Marilyn Manson – Heaven Upside Down (Album Review)

When thinking of one the most controversial figures in Rock-n-Roll over the past two decades, chances are the first name that comes to mind is Marilyn Manson. Around since the dawn of the ’90s, Marilyn Manson was an antichrist, a star in the dope show, one of the nobodies, the ringleader of the golden age of grotesque, and more.

Most of all, Marilyn Manson, the band, as well as the individual, has been the scapegoat for America’s problems. That is right, a Rock band has been fingered out as the cause of violence, drug abuse, and anything else one can think of that plagues the United States. Despite such absurd claims, Marilyn Manson continues to push the envelope on their latest album Heaven Upside Down.

The band’s tenth overall studio album, Heaven Upside Down hits the public on Friday, October 6, 2017 via Loma Vista Recordings and Caroline International. Interestingly, the rumors swirled that the album would be out much earlier in the year, but for whatever reason, was held off while also being renamed from Say10.

A follow-up to the 2015 album The Pale Emperor, Marilyn Manson’s musical approach has shifted significantly since 1994’s Portrait of an American Family. Once much more guitar driven, with Industrial and Metal elements mixed in, Heaven Upside Down in a way sees the band hark back to the days of 1996’s Antichrist Superstar and 1998’s Mechanical Animals. Working with Tyler Bates once again, the guitarist’s influence is significant as a songwriting collaborator and producer. All this said, which face of the Marilyn Manson prism reveals itself this go-around?

Well, one can easily say some cliched nonsense like the ‘real’ Marilyn Manson is back or this is their ‘heaviest material’ in years. The fact of the matter is this is a band that has never really married themselves to one sound or image through the years. The centerpiece, and the face of the band, Mr. Marilyn Manson himself, has regularly changed his imagery as the key artist behind the vision. Something dedicated followers have come to get used to and look forward to, Heaven Upside Down is a fitting record for the times. Often society dictates the art produced by others, and Marilyn Manson is no different. So, who is ready for a good old fashion Marilyn Manson societal assault?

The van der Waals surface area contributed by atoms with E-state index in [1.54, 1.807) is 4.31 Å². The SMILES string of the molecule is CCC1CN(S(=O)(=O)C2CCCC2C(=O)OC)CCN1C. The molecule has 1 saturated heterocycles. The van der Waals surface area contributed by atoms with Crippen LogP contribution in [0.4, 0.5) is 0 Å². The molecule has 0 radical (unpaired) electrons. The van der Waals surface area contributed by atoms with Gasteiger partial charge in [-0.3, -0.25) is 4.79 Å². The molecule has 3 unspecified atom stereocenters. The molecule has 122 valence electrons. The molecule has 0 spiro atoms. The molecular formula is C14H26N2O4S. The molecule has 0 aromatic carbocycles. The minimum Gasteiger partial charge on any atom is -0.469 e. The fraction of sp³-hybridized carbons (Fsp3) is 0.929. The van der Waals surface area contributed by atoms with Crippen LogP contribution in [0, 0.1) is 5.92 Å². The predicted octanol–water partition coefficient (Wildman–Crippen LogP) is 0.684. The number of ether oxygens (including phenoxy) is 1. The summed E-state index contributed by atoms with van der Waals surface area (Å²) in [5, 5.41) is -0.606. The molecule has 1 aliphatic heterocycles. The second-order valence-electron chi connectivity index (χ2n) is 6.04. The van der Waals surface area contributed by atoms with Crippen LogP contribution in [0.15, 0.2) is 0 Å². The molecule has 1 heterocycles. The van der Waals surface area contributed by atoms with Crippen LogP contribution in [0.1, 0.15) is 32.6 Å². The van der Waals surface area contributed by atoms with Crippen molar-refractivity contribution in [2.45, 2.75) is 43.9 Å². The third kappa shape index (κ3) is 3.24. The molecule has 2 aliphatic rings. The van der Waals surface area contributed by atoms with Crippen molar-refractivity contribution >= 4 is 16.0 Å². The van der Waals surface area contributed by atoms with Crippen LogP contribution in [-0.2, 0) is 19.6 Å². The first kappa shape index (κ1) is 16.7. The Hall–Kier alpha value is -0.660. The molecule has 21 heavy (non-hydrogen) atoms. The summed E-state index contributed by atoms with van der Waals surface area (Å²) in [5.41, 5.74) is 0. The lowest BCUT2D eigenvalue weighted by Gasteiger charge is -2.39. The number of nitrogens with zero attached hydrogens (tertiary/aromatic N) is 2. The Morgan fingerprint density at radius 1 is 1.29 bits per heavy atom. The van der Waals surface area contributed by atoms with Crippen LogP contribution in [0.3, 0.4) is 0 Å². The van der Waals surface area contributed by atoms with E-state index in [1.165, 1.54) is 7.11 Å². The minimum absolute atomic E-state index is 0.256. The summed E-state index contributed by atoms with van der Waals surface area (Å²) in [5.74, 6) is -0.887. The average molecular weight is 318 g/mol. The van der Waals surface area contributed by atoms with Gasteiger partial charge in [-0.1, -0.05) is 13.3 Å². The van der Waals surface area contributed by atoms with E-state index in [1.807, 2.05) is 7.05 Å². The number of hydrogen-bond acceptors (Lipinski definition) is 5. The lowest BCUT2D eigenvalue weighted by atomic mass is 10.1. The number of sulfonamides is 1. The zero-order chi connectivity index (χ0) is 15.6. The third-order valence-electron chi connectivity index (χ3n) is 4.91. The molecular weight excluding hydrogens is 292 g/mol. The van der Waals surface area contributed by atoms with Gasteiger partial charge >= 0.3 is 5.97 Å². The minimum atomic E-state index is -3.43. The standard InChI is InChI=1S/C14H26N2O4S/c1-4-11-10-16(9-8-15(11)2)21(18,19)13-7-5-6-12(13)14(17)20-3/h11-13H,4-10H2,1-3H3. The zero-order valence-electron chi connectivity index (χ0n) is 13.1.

Chances are, many who have followed and understood Marilyn Manson raised their hands like eager school children to this question. That is because no one seems to strike a nerve quite like this band. Love them or hate them, they grab your attention. Doing just that, the 10 songs of album number 10 are potent and thought-provoking. It is easy to spot phony anger in Rock-n-Roll, but the rage in these songs are as real as it comes. From the opening heavy Rock pummeling of “Revelation #12,” it is evident the guitars are a focal point for this record. Furthermore, Bates’ background in film soundtrack composition shines through as  dark, melodic undertones that engulf each song. In fact, the opening few seconds of songs like”Tattooed In Reverse” and “Saturnalia” sound eerily like something right out of Antichrist Superstar.  

Although, this is not really the best way to judge Heaven Upside Down because there are a few different stylistic approaches sprinkled throughout. For example, later track, “Blood Honey,” is much slower, darker, and haunting. Perhaps the best of all the music on the album, the tempo and tone fit Manson’s voice perfectly, bringing back memories of the brilliance behind 1998’s “Coma White.” These moments are offset by the heavier ones heard on the singles “KILL4ME” and the politically charged “We Know Where You Fucking Live.” The latest single, “We Know Where You Fucking Live,” was released on September 11th, and it is not a coincidence. This song is a full on assault on modern America and the hypocrisy that daunts it. 

Equally as powerful, the production of “Say10” is impeccable, putting the emphasis on the lyrics and disdain in Manson’s vocal approach. That said, a much more playful sound is offered on “JE$U$ CRI$I$,” but within the more dance-like vibe is an underlying message much deeper. Then, with a more straight-ahead Rock vibe, resembling something heard on Mechanical Animals, the title-track, “Heaven Upside Down,” sums up the overall theme of the album about a world that has slipped further into madness. 

Overall, Heaven Upside Down is a Marilyn Manson album that hits the mark. Perhaps it is thanks to the climate surrounding us right now, but it just seems, as a songwriter, Marilyn Manson excels best in the face of chaos. At this point, are people really still going to look to blame this band for America’s problems? Probably, but maybe some will take a look in the mirror and search inward to find the answers to a societal meltdown. Topical, relevant, and well-composed, CrypticRock gives Heaven Upside Down 5 out of 5 stars. 

Purchase Heaven Upside Down:
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